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Sunday, December 15, 2013

Using Evolutionist Pseudoscience to "Explain" Dinosaur Soft Tissues

The existence of blood cells and soft tissues in Tyrannosaurus rex and other fossils created quite a stir in the evolutionary camp. After all, by their way of reckoning, there is no way that blood and tissues can be preserved for sixty-five million years. (Biblical creationists did not have a problem with the discovery.) Some uninformed but enthusiastic cheerleaders for evolution tried to deny it, but the facts remain.

Now the discoverer of the first Tyrannosaurus rex tissues has released the results of some research. It appears that iron in blood has a key part in preservation. Unfortunately, the experiments were spurious because of human interference and implausible situations (such as the Miller-Urey experiment, where the trap was removed to keep amino acids that would be destroyed in the synthetic environment). The extrapolation from two years to multiple millions of years is also absurd. The "research" has some valid points, but overall, is worthy of the Nebraska Man and Piltdown Man fiascoes.
Researchers are now suggesting that iron embedded in blood proteins preserved the still-soft tissues, cells, and molecules discovered inside dinosaurs and other fossils after the creatures were buried in sediments. The ability to justify millions of years is at stake, and this study promises to do just that. What are its merits and demerits?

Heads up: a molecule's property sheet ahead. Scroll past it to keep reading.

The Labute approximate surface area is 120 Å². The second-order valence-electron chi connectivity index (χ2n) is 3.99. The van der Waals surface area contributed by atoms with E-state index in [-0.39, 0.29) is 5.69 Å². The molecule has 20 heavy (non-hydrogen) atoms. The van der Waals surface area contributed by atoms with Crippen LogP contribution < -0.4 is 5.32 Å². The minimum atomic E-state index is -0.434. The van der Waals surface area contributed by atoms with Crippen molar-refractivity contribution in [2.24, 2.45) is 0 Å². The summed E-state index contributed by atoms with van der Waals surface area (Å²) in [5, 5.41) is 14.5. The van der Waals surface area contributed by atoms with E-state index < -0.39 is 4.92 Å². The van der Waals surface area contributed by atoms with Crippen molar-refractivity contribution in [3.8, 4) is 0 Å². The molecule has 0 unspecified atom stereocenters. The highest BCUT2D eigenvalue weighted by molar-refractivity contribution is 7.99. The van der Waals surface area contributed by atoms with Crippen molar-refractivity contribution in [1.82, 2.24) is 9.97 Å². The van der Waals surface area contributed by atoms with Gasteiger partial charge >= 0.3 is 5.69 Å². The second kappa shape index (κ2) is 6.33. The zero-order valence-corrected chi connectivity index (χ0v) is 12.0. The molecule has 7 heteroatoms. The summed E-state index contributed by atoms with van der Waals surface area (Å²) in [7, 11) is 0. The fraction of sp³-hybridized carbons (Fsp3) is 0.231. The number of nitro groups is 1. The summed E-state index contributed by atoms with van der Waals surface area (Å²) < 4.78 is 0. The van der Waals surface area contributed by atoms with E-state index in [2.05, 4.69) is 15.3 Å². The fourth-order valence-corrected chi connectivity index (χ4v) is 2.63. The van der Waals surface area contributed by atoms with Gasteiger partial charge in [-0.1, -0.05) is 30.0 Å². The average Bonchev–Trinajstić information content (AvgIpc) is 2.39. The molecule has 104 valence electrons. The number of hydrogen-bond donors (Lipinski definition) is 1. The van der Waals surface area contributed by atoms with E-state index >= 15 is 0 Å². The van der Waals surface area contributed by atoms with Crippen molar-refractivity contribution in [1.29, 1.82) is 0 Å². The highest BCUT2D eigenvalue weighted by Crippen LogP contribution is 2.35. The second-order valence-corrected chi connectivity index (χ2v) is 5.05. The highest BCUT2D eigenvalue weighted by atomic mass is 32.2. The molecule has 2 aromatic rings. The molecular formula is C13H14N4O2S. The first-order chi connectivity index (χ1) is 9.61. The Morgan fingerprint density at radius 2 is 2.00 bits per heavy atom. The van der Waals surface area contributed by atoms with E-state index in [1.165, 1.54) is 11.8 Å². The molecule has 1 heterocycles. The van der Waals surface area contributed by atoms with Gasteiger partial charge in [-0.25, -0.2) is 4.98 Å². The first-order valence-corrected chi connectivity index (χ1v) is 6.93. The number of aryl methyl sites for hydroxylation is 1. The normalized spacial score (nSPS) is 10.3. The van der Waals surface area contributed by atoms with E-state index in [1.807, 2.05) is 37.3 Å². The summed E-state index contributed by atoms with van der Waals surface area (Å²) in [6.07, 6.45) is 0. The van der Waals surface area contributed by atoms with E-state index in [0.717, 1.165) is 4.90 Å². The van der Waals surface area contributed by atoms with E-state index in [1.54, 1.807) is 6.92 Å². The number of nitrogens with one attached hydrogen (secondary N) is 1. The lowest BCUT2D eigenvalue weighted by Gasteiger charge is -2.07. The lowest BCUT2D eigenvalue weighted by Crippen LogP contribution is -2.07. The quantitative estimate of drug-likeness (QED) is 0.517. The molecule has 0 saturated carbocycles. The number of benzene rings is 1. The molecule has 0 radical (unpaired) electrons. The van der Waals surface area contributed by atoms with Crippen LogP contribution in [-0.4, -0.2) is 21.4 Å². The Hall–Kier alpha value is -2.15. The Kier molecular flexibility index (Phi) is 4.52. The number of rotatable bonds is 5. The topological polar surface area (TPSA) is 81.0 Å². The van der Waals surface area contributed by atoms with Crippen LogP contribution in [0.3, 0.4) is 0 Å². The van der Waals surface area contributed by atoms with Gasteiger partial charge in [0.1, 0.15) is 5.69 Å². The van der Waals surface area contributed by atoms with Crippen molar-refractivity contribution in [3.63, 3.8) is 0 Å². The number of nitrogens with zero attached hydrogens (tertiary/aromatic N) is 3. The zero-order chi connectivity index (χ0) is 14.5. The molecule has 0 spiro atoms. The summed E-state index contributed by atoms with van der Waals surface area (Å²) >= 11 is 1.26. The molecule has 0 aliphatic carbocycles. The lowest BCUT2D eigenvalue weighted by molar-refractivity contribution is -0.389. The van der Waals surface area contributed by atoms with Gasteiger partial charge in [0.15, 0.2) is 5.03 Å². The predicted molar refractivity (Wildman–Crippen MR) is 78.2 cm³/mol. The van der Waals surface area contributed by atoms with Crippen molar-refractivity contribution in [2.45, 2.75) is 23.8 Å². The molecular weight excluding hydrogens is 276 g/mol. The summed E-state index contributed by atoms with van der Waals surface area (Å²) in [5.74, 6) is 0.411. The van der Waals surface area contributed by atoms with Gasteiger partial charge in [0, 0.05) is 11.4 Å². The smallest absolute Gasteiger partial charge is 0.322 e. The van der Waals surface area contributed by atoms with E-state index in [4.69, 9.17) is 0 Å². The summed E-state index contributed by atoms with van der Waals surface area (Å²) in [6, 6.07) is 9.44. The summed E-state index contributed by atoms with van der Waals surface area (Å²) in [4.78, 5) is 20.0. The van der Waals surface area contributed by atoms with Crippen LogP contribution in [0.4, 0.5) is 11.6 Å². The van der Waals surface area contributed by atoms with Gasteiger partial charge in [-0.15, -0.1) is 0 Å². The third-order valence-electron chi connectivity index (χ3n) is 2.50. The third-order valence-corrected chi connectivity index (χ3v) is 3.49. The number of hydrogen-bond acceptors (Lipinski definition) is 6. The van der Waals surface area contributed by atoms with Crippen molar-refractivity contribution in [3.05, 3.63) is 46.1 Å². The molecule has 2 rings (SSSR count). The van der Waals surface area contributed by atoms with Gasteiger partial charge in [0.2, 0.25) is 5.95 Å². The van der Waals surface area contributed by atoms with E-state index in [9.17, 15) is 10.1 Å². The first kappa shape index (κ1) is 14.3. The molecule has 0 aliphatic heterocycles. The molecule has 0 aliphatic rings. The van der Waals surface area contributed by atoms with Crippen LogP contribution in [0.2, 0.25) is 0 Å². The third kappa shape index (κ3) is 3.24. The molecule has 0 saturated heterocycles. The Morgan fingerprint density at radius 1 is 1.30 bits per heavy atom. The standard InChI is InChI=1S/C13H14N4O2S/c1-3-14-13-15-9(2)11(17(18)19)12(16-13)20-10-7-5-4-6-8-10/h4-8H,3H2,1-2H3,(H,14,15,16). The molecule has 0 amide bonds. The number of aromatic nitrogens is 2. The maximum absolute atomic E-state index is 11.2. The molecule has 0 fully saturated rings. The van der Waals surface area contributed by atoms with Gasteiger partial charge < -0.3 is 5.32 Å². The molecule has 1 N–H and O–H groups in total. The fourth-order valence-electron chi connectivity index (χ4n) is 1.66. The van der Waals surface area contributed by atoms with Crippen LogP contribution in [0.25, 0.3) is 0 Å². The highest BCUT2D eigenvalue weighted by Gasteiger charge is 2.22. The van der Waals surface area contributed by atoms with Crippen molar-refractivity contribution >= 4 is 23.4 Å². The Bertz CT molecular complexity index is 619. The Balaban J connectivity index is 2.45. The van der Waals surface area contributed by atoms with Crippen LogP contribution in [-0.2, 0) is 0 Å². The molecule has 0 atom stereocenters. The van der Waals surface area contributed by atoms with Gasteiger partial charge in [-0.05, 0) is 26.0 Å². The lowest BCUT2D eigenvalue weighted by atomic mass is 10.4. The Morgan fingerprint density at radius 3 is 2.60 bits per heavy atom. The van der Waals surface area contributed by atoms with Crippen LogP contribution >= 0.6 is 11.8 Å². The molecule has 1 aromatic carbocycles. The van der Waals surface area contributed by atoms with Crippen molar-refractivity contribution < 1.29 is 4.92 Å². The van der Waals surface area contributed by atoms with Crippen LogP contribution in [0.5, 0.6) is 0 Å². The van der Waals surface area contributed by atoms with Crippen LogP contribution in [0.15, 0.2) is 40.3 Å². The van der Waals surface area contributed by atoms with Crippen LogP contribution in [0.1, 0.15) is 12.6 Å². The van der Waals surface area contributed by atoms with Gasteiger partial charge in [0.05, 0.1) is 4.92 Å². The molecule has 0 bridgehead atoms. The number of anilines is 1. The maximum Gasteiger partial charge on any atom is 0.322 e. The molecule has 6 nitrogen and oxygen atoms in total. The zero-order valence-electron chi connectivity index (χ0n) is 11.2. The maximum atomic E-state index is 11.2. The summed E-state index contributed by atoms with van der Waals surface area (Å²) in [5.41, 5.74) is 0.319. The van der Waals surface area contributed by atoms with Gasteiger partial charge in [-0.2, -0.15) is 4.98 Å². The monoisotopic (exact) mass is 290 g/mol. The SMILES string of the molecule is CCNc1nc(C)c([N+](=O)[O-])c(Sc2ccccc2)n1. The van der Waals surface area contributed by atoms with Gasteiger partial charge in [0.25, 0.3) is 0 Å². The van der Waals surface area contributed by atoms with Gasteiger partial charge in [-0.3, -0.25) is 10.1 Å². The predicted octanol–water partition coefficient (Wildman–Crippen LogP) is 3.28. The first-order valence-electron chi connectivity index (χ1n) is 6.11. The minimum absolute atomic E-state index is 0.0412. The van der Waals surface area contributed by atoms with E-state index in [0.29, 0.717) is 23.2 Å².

Publishing in the journal Proceedings of the Royal Society B, Mary Schweitzer led a team that showed how iron atoms from blood adhere to and preserve blood vessels. The team placed ostrich bone blood vessels in water and watched them disintegrate in less than a week. They then treated another set of ostrich blood vessels with concentrated blood, and the treated blood vessels still looked fresh after two years of sitting on the lab bench.
They postulated that iron generates chemically reactive oxy radicals that help adjacent proteins bond, preserving their overall structure in a process called cross-linking. The way a fried egg resists rotting longer than a raw, cracked egg might illustrate this effect.
“Oxy radicals also facilitate protein cross-linking in a manner analogous to the actions of tissue fixatives (e.g. formaldehyde), thus increasing resistance of these ‘fixed’ biomolecules to enzymatic or microbial digestion,” according to Schweitzer and her colleagues.
These results are unique and compelling. But do they really justify the study authors’ claim that this iron preservation phenomenon explains how dinosaur tissues lasted for tens of millions of years?
Find out the analysis of the test at "Dinosaur Soft Tissue Preserved By Blood?"